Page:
Jesus, why is this brainless guy even here? 

    (I’m just asking an honest question. Don’t ban me.)
    That’s not an honest question. That’s a biased, projecting and rude question.
    You’re right. It’s rude. It’s still honest though since that’s what came to my mind. 

    His post basically boils down to “Market share number rules”. “The one who has the most market share wins”. He can just save his time by only typing this 2 sentences instead of God know how many. 
    NO. My post boiled down to 'why is this 'record' relevant' especially when compared to Spotify from a service perspective? It's trying to get my head around it and I still can't.

    It had nothing to do with marketshare at all but in an attempt to understand things I explained what would make sense, which touched on marketshare - and simply because the article mentioned the subscriber proportions. Nothing more. I even gave a very simple example to highlight the point and still I can't see what I'm supposed to be seeing.


    You need to spend less time 'splainin', and more time understanding how business works.

    I don't care about Drake one way or another, but the metric for streams is important from the standpoint of artists, and what their value to the market is.

    I'm guessing that Apple Music subscribers sees a higher value for at least one artist than the subscribers of Spotify do, and considering that Apple Music trails Spotify in total listeners, by near a factor of two, I'm guessing that it is kind of an important metric. Throw in that Apple has quite a bit of new Audio devices coming out, plus a new round of iPhones, and I'm seeing yet more profitless days ahead for Spotify. Perhaps they can find a White Knight to take them over and sustain them.

    I would also note how you often use an arcane metric to posit how effective Huawei is in the market, yet when it actually comes down to corporate metrics, they aren't doing all that well except in marketshare growth, mostly at Samsung's expense. That the growth comes with a lot of acquisition costs leading to low margins, seems to always get you 'sprainin" as well.

    Here's a note, just for you.

    Xiaomi, which you were so excited about because they were pronouncing that they would give back to the customer anything above 5% profit, just had an IPO.

    Where last year there was talk of $100 B, this year, they hit the low end of new expectations; their IPO netted $4.7 B.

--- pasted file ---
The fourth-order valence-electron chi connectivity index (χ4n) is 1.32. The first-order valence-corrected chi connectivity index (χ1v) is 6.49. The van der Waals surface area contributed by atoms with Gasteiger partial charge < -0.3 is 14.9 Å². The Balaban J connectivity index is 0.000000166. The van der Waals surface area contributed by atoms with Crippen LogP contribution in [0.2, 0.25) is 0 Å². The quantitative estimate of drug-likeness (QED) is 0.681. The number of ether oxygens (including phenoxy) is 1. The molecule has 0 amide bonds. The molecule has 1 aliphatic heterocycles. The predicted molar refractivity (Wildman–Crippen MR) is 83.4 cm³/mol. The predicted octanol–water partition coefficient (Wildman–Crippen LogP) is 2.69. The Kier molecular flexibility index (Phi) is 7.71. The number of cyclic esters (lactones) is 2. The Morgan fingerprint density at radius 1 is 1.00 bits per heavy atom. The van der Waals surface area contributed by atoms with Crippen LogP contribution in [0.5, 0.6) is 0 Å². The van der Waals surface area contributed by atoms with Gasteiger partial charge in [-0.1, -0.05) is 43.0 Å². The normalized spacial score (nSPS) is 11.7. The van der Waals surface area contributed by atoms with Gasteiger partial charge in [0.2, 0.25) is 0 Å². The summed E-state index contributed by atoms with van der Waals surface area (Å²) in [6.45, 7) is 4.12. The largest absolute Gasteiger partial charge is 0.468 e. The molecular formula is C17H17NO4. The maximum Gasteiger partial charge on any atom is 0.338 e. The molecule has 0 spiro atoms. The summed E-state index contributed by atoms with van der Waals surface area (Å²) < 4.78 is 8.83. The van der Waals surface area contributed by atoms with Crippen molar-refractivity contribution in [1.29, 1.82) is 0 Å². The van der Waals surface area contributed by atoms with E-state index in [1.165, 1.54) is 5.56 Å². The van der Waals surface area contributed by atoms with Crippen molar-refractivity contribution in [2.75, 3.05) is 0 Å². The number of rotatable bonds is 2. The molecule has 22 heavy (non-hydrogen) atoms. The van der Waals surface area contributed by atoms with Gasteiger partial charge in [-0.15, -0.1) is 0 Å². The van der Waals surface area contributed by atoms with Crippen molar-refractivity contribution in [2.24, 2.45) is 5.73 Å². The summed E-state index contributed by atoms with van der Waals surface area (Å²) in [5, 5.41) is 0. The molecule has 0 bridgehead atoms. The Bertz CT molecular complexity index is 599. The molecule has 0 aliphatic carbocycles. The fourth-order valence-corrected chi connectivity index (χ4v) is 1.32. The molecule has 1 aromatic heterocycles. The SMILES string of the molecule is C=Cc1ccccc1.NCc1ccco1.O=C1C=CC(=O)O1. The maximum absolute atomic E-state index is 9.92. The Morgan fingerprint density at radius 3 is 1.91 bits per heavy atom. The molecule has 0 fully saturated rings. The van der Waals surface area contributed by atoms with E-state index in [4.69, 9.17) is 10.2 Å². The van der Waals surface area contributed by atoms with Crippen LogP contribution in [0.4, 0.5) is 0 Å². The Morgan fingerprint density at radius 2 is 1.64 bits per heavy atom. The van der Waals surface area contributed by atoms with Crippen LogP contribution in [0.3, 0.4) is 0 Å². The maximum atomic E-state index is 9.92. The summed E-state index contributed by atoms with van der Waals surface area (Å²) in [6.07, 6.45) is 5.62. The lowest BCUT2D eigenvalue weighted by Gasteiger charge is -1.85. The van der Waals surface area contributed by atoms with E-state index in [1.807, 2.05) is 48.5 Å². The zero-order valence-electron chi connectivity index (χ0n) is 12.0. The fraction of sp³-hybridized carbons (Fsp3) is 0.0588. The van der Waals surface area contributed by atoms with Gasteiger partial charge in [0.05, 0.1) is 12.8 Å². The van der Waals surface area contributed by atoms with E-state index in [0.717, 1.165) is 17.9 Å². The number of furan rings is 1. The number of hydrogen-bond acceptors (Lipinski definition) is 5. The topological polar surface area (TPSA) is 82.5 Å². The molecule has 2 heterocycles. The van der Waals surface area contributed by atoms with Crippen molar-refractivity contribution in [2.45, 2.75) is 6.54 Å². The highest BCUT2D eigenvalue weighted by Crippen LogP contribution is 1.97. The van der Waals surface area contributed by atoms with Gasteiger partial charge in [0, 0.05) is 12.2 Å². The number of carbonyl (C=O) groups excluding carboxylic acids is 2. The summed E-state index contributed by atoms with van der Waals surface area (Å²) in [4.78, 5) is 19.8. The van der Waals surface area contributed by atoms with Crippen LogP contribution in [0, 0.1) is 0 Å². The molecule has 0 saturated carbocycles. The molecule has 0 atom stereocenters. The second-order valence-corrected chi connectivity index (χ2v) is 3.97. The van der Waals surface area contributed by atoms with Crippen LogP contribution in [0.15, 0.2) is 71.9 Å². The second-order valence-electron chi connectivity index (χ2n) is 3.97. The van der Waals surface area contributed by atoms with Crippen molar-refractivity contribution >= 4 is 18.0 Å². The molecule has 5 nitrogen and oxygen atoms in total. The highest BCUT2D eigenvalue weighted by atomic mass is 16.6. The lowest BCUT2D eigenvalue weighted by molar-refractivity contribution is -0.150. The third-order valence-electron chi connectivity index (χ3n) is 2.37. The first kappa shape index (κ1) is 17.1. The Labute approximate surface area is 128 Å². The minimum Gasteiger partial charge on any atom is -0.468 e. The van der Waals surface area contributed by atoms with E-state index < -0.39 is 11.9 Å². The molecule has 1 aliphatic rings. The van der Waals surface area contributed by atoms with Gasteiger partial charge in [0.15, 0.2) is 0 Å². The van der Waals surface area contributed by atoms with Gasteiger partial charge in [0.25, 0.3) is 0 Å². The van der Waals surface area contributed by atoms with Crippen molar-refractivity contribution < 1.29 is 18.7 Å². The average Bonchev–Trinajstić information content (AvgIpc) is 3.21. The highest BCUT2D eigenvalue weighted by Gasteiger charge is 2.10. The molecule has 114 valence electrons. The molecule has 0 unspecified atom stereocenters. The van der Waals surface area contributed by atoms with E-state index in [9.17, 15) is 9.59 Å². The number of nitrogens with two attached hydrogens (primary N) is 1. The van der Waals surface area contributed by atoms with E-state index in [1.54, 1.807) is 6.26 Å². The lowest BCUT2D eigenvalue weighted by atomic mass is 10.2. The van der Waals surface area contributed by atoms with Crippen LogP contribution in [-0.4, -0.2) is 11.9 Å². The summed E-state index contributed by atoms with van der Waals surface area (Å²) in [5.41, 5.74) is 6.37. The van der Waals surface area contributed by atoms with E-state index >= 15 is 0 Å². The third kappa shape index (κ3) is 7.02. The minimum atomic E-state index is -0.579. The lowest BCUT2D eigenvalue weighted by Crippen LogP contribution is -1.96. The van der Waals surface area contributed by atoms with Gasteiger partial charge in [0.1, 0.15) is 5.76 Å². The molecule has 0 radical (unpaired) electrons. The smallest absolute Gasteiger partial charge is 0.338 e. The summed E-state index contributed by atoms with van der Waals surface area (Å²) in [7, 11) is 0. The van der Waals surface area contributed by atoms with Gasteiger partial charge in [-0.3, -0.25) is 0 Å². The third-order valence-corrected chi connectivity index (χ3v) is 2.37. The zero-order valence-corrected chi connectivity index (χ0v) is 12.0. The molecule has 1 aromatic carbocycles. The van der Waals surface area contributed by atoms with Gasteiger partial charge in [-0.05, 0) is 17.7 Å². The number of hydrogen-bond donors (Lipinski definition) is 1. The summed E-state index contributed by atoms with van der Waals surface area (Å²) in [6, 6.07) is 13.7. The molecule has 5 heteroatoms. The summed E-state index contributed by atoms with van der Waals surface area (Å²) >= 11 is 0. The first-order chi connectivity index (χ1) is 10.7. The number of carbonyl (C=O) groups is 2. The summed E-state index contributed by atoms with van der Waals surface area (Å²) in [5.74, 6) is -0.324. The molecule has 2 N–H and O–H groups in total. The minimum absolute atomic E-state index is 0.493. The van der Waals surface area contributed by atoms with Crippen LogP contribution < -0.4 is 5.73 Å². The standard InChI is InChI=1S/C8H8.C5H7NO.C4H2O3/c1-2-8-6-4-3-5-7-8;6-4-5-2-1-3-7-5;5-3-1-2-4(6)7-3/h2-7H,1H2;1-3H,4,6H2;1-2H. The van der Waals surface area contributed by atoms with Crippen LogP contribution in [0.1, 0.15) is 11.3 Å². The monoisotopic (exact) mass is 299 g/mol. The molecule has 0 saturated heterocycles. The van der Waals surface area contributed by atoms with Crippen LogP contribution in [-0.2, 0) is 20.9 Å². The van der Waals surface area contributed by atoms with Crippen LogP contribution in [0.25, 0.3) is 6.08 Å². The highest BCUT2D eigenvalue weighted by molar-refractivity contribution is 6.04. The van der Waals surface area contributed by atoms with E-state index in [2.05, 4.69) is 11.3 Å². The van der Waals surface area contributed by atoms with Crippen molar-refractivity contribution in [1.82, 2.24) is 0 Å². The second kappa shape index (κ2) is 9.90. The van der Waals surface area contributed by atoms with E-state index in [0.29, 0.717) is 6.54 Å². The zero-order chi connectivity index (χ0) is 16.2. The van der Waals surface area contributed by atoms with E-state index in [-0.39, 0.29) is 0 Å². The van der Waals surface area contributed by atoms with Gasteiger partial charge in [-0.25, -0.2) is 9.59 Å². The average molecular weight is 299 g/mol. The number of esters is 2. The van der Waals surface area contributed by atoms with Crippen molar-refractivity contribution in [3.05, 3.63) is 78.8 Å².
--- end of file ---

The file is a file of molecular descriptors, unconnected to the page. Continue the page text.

Oh yeah!
    edited July 2018 ericthehalfbeetycho_macuserradarthekatwatto_cobra
  • Reply 33 of 67
    tmaytmay Posts: 6,256member

    ireland said:
    ireland said:
    This is what it’s come to? We are using Drake now? Who cares who’s number 1 for streams, or whatever. The only metric that really matters is the quality, reliability, usability and feature set of a service. I couldn’t care less who has the most streams. I’m a user of Apple products, not a stockholder of them.
    That's a baffling comment. 

    It's very newsworthy that Apple Music has significantly fewer subscribers but is attracting far more actual demand for an artist who is leading in streaming globally. 

    There are lots of "quality" services that went out of business because nobody cared to use them.
    It’s not baffling at all. It’s just one more ‘Apple has the most of something’ Daniel Eran article. Like a delayed-PTSD from the ‘Apple is about to die’ days. We can stop it now. Apple isn’t going anywhere.

    Being number one at anything I should hope is not why any of us use Apple gear. Also, “quality” services going out of business? Is that why you want to shout about this number? Because were Apple in number two position with Drake streams you’d fear Apple Music may go out of business? Apple built the digital music industry with iPod and iTunes, and Apple Music is a music streaming service from this company which comes bundled on the home screen of every iOS device. We’re AM going out of business, considering the talent in the company, I’d be more concerned for Apple culture than the music service.